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UMFK to use geography of St. John Valley as historic timeline for 125th Anniversary project

October 17, 2003


Residents of communities throughout the St. John Valley have a firsthand opportunity to learn about the 125-year history of the University of Maine at Fort Kent through a series of nine exhibits that form a "timeline" from Van Buren to Fort Kent.

The tri-paneled kiosks, which focus on each of the nine administrative heads of the university since its founding as the Madawaska Training School in 1878, were unveiled at the anniversary celebration kick-off at the Acadian Village in Van Buren in late August and have since been used collectively at a number of commemorative events on the UMFK campus.

For the next two-and-a-half months the displays are dispersed in nine different locations in the St. John Valley, that when traced from beginning to end, form a driving "timeline" of UMFK's history.

"We wanted to involve the entire St. John Valley in this celebration," said Jason Parent, chairperson of UMFK's 125th Anniversary planning committee. "The university has deep roots in this Valley. Not only do we have numerous alumni and current students from each of the Valley towns, but in the first decade of this school's existence under the banner of Madawaska Training School, campuses were located in Fort Kent, Van Buren and Grand Isle."

Accordingly, the exhibit begins in Van Buren with a first kiosk detailing the administration of the first principal of the Madawaska Training School, Vetal Cyr, who served from 1878 until his untimely death in 1897. It is located in the lobby of the NorState Federal Credit Union branch in the Gateway Town, on Main Street across from the public library and Van Buren District Secondary School.

A second display, which looks at campus developments under Principal Mary Nowland, who served from 1897 through 1926, is found west of Van Buren in the Grand Isle Town Office, which is located in the former Grand Isle Elemetary School on Main Street in Grand Isle across from St. Gerard-Mount Carmel Church.

Two kiosks are located at different sites in the Town of Madawaska. The first, placed both in terms of chronology and geography from east to west, features the administrative accomplishments of Principal Richard Crocker, who served from 1926 through 1955. It is displayed in the lobby of the Madawaska Public Library which is located on Main Street near the K-Mart shopping plaza.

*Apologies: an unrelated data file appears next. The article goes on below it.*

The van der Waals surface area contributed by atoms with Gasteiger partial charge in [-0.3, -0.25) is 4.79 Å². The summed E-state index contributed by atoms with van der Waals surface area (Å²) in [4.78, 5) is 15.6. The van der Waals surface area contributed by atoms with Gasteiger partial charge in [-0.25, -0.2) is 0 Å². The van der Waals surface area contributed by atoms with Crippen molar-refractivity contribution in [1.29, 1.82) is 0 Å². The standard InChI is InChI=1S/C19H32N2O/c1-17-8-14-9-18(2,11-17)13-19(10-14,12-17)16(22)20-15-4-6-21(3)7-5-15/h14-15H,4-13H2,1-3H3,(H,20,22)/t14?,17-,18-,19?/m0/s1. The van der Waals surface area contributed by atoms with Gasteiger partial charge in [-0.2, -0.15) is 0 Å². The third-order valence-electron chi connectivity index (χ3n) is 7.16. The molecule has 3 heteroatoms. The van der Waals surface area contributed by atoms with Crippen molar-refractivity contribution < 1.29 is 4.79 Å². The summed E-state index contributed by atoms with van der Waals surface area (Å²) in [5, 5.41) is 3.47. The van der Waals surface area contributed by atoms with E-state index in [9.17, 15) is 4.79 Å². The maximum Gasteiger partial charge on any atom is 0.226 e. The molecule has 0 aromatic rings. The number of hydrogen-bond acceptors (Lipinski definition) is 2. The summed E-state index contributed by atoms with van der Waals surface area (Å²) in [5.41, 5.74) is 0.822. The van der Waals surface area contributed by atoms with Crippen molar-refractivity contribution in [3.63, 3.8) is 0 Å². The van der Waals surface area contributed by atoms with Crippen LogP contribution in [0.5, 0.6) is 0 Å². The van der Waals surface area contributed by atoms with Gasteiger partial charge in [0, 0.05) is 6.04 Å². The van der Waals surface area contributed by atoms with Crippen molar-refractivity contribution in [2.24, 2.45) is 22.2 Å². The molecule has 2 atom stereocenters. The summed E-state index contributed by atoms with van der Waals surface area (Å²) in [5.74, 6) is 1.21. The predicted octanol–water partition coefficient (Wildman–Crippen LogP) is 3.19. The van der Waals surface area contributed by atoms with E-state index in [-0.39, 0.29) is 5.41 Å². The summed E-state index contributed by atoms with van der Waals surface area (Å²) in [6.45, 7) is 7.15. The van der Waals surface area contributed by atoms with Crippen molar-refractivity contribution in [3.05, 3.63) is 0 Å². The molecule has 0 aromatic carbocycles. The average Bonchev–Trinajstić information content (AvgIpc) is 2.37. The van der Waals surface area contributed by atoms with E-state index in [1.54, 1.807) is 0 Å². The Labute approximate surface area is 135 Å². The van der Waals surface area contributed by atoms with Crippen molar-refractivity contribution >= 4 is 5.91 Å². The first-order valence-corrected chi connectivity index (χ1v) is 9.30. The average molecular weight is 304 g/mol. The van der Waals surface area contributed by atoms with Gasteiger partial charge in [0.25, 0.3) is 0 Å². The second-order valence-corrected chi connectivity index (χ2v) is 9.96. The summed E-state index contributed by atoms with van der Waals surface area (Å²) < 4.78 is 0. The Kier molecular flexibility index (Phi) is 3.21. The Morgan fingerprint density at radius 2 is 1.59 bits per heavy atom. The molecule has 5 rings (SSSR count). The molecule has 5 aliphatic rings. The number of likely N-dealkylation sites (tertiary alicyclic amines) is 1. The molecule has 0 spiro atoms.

The second kiosk in Madawaska, which examines campus developments under President Joseph Fox, the fourth leader of the university who served from 1955 through 1971, is located in the Lobby of NorState Federal Credit Union on Fox Street.

The historical timeline continues with campus milestones realized under the administration of Fox's successor Richard Spath, who served as president of UMFK from 1971 through 1986. This exhibit is found in the St. Agatha Town Office on Main Street in that community.

The St. John Valley Technology Center, located on Main Street in Frenchville, houses the kiosk of UMFK's sixth president, Barbara Leondar, who served the university community from 1986 through 1989.

The final three exhibits, which present the accomplishments of the university's most recent presidents are all located in Fort Kent.

President Richard Dumont, whose years of service began in 1989 and ended in 1996, is featured in the main lobby of Northern Maine Medical Center on East Main Street.

The lobby of the Fort Kent Town Office on West Main Street houses the kiosk detailing the years of Charles Lyons leadership at UMFK from 1996 through 2001.

The last of the nine kiosks, which details the first year of the presidency of Richard Cost and looks ahead to the future of the campus, is located in the main entrance to Cyr Hall, the main classroom and administration building on the UMFK campus.

The seven foot high, three paneled, oak kiosks each include major developments, text and photographs detailing happenings on the university campus during the administration of the featured president.

Constructed by Eagle Lake craftsman Paul Pelletier, the stunning displays hold text and photo panels designed by Neal Jandreau, UMFK's assistant web administrator. Parent served as project coordinator.

The nine displays will remain at each of the Valley locations, forming a historical timeline across the region, through the end of December.

Afterwards, the exhibit will be brought back together at UMFK and prominently displayed during numerous events on campus to commemorate the institution's 125th anniversary. The celebration continues through May 2004.

When the anniversary celebration has concluded, campus officials are planning to place each of the kiosk displays in campus buildings that are either named after the administrative head featured on the exhibit piece or in a building that was constructed during the president's tenure in office.